Greece’s default on International Monetary Fund (IMF) payments has sent ripples through world financial markets. But nearly all countries carry debt – the international economy runs on debt.
John Metherell reported on this in Washington.
Can the world economy work without debtGreece's default on International Monetary Fund (IMF) payments has sent ripples through world financial markets. But nearly all countries carry debt - the international economy runs on debt.
A snapshot of national debt worldwide:
- In 2003, Argentina defaulted on a $3 billion debt to the IMF. Despite dire predictions at the time, the world economy did not collapse, but it did leave Argentina with a precarious economy.
- Puerto Rico is facing similar trouble. Earlier this week, its governor declared the island was unable to service a debt of about $72 billion. In a last minute move, Puerto Rico paid more than $1 billion in obligations on Wednesday, heading off for now a deepening financial crisis.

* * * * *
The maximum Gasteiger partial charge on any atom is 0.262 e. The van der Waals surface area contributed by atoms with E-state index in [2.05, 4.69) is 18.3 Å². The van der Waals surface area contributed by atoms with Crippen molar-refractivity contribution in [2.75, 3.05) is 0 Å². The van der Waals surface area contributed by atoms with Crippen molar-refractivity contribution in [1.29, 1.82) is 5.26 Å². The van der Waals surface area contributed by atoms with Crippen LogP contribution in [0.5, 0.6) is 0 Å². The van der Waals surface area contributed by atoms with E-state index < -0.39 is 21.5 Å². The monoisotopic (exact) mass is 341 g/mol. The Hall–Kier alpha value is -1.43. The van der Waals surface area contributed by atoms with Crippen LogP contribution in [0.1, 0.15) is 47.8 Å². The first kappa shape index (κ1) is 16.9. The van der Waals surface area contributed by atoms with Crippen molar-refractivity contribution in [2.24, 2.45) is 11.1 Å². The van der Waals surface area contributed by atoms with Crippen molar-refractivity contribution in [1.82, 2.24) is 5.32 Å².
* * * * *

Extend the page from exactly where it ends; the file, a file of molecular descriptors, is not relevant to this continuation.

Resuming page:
- The United States has a national debt of more than $18 trillion.
- Although China’s economy continues to expand – at a slower rate recently – the world’s second largest economy carries debts of more than $5 trillion.
- The U.K. owes in excess of $2 trillion; Spain — another Eurozone country that could be in similar trouble to Greece — has debts of more than $1 trillion; Switzerland owes about $120 billion.
- For many nations owing money, their citizens, children and grandchildren can expect to be paying for national debts for years to come.
Economist Patrick Young discusses potential benefits of debt
For more on how the debt affects the world economy, CCTV America’s Asieh Namdar spoke with economist Patrick Young to discuss when debt might be a good thing and how it differs in different nations.